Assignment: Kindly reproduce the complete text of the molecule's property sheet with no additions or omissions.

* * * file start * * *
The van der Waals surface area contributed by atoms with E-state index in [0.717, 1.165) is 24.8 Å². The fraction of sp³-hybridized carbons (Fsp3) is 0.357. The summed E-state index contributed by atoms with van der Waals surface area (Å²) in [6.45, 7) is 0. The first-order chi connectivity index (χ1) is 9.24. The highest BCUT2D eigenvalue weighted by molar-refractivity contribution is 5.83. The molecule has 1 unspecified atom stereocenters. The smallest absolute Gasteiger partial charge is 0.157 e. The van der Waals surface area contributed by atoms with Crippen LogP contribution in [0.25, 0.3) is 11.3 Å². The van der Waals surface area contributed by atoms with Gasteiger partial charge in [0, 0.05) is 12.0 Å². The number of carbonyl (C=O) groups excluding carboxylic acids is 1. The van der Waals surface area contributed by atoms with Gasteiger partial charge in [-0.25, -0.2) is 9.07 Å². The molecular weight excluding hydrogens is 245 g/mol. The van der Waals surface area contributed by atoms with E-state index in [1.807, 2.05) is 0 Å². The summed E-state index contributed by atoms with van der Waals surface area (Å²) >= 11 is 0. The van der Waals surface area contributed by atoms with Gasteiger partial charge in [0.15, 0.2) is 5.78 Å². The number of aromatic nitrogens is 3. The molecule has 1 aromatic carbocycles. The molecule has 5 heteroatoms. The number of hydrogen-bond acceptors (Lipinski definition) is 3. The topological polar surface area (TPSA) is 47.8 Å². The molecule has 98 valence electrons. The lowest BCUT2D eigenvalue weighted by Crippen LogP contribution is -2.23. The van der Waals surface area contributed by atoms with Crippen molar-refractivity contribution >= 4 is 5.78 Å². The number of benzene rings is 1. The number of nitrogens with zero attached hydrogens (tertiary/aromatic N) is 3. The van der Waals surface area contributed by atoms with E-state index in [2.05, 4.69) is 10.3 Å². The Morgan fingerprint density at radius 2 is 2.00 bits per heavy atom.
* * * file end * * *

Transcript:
The van der Waals surface area contributed by atoms with E-state index in [0.717, 1.165) is 24.8 Å². The fraction of sp³-hybridized carbons (Fsp3) is 0.357. The summed E-state index contributed by atoms with van der Waals surface area (Å²) in [6.45, 7) is 0. The first-order chi connectivity index (χ1) is 9.24. The highest BCUT2D eigenvalue weighted by molar-refractivity contribution is 5.83. The molecule has 1 unspecified atom stereocenters. The smallest absolute Gasteiger partial charge is 0.157 e. The van der Waals surface area contributed by atoms with Crippen LogP contribution in [0.25, 0.3) is 11.3 Å². The van der Waals surface area contributed by atoms with Gasteiger partial charge in [0, 0.05) is 12.0 Å². The number of carbonyl (C=O) groups excluding carboxylic acids is 1. The van der Waals surface area contributed by atoms with Gasteiger partial charge in [-0.25, -0.2) is 9.07 Å². The molecular weight excluding hydrogens is 245 g/mol. The van der Waals surface area contributed by atoms with E-state index in [1.807, 2.05) is 0 Å². The summed E-state index contributed by atoms with van der Waals surface area (Å²) >= 11 is 0. The van der Waals surface area contributed by atoms with Gasteiger partial charge in [0.15, 0.2) is 5.78 Å². The number of aromatic nitrogens is 3. The molecule has 1 aromatic carbocycles. The molecule has 5 heteroatoms. The number of hydrogen-bond acceptors (Lipinski definition) is 3. The topological polar surface area (TPSA) is 47.8 Å². The molecule has 98 valence electrons. The lowest BCUT2D eigenvalue weighted by Crippen LogP contribution is -2.23. The van der Waals surface area contributed by atoms with Crippen molar-refractivity contribution >= 4 is 5.78 Å². The number of benzene rings is 1. The number of nitrogens with zero attached hydrogens (tertiary/aromatic N) is 3. The van der Waals surface area contributed by atoms with E-state index in [2.05, 4.69) is 10.3 Å². The Morgan fingerprint density at radius 2 is 2.00 bits per heavy atom.